International Bonus Money Already Changing Hands

MLB LogoOne thing that is new this year on the international market is that teams can trade from their bonus pools. A team can trade for bonus pool money, giving them the ability to acquire up to 50% of their original bonus pool. For example, the Pirates have a bonus pool of $2,426,000. That means they can trade for up to $1,213,000 in additional pool money.

What I didn’t know until today is that there are “international bonus slots”, which are broken down here by Baseball America. Every team has four bonus slots. For the Pirates, those slots break down as follows:

1. $878,900

2. $400,300

3. $270,300

4. $176,500

The teams also get an additional $700,000 outside of the bonus slots.

These slots are meaningless when it comes to what you can spend on players. The Pirates could spend their entire $2,426,000 on one player if they chose to go that route. They also don’t have to spend $878,900 on their highest guy. Pretty much they can spend their bonus pool however they want. The slots are more for trading bonus pool money (and were originally set up to make it easier to implement an international draft next year, which won’t happen).

We’ve seen a lot of bonus pool money change hands today. A recap of the deals:

**The Cubs received slots 2 and 3 from the Astros ($784,700 total) for minor league second baseman Ronald Torreyes.

**The Cubs also received the third and fourth slots from the Orioles ($388,100) along with Jake Arrieta and Pedro Strop in exchange for Scott Feldman and Steve Clevenger.

**The Cubs sent their fourth slot ($209,700) to the Dodgers along with Carlos Marmol in exchange for Matt Guerrier. In total they have gained $963,100 today in the three deals.

**The Rangers also acquired pool money from the Marlins today.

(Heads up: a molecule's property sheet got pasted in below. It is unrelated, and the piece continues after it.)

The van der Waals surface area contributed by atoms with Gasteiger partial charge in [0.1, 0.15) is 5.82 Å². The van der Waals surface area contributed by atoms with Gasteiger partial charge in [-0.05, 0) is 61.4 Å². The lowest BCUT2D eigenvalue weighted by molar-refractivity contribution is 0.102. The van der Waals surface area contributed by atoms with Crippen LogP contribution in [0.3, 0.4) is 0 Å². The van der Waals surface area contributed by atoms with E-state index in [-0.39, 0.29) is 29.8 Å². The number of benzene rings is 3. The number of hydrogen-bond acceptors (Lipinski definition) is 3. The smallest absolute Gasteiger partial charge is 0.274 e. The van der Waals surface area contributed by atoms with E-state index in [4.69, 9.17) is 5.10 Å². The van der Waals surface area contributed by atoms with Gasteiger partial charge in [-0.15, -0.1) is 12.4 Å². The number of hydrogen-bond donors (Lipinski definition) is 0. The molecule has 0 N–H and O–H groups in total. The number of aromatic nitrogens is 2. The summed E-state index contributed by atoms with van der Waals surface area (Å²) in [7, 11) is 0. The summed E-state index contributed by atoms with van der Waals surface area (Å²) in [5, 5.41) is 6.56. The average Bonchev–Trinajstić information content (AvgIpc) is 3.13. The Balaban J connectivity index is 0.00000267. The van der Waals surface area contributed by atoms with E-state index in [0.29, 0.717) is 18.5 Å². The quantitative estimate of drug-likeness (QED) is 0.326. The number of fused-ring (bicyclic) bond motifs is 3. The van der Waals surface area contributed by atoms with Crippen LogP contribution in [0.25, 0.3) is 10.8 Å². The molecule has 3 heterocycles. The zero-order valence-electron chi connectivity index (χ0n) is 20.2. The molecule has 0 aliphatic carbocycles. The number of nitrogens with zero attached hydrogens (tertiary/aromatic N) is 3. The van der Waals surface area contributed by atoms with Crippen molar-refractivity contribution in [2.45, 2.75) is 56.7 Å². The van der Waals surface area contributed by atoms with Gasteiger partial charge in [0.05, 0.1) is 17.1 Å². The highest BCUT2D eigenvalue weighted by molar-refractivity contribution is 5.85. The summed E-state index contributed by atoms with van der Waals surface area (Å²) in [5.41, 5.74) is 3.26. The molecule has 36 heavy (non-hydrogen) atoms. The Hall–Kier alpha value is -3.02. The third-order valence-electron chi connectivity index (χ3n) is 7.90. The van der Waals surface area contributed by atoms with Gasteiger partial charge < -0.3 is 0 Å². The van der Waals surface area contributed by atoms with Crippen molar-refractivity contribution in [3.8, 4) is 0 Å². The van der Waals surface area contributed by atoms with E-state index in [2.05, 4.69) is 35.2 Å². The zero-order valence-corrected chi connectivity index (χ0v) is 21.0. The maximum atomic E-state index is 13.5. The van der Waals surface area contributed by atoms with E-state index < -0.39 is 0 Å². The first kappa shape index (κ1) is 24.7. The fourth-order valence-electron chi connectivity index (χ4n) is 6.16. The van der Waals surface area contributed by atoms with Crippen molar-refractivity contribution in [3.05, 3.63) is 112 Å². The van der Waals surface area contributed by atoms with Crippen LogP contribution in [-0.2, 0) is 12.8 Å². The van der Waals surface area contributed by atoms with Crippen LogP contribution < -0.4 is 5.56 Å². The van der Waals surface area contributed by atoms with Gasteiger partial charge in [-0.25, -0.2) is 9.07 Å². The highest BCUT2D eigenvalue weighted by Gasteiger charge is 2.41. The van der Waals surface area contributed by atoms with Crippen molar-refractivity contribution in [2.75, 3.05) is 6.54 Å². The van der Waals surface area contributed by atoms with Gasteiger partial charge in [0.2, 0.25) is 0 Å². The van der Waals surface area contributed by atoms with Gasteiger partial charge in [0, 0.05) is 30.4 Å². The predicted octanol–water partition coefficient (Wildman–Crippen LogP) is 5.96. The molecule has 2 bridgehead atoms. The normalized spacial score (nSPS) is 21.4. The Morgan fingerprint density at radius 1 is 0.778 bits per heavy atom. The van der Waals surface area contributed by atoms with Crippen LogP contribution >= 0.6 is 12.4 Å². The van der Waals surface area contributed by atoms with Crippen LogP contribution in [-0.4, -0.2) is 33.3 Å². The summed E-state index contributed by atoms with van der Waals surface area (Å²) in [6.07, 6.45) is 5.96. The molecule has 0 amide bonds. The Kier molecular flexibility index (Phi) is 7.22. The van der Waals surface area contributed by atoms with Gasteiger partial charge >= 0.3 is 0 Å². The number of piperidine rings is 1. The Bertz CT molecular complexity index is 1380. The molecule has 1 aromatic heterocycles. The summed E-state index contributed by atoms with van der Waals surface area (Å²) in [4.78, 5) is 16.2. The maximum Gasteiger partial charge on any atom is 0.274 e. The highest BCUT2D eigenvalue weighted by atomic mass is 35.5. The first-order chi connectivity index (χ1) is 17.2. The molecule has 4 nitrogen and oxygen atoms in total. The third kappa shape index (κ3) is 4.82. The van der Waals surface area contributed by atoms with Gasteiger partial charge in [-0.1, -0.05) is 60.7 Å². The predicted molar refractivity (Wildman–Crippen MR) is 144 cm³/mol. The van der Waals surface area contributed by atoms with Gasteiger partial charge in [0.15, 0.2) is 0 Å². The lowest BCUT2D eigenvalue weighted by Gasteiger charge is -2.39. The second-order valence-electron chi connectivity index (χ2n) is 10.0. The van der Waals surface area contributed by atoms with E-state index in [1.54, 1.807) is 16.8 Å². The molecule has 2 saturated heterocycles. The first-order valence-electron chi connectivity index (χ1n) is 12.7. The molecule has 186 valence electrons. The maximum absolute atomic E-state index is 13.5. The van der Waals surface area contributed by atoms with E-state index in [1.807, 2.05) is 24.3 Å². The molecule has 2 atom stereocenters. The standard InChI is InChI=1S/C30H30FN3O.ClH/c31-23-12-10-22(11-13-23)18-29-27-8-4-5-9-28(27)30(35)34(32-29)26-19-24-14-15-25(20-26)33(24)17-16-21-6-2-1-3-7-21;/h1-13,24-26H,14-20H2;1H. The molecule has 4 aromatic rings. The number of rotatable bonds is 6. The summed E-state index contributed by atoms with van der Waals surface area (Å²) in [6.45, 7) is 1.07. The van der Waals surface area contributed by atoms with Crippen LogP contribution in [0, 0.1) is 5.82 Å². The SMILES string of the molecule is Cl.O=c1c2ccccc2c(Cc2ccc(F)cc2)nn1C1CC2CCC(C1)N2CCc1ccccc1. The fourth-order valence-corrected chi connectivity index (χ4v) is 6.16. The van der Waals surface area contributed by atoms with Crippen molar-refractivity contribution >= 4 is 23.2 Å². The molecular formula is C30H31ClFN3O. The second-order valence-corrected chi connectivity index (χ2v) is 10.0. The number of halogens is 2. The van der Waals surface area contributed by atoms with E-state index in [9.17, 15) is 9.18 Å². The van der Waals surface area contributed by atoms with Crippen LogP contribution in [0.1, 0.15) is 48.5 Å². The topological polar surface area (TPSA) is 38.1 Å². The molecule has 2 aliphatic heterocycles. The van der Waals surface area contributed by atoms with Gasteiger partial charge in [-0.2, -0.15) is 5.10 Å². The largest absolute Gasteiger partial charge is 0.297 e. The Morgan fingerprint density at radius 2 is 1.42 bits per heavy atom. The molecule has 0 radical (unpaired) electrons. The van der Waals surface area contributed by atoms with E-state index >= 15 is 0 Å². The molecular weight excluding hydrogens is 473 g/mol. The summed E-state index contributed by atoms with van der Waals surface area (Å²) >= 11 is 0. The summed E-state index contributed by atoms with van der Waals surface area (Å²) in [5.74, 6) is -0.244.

It’s kind of weird that teams have to trade players just for the ability to spend more money on international players, especially when MLB free agency is left unchecked. It will be interesting to see if the Pirates make a move, either trading money away, or adding more money. They haven’t been linked to a lot of expensive players, and they usually have success with smaller bonus signings, so it wouldn’t be horrible if they traded money away. On the flip side, if they traded for more money it would give them the luxury of adding a few more smaller signings and getting closer to the $3 M range they’ve been in over the last few years.

Tim Williams

Author: Tim Williams

Tim is the owner and editor in chief of Pirates Prospects. He started the site in January 2009, and turned it into his full time job during the 2011 season. Prior to starting Pirates Prospects, Tim worked with AccuScore.com, providing MLB, NHL, and NFL coverage to various national media outlets, including ESPN Insider, USA Today, Yahoo Sports, and the Wall Street Journal. He also writes the annual Prospect Guide, which is sold through the site. Tim lives in Bradenton, where he provides live coverage all year of Spring Training, mini camp, instructs, the Bradenton Marauders, and the GCL Pirates.

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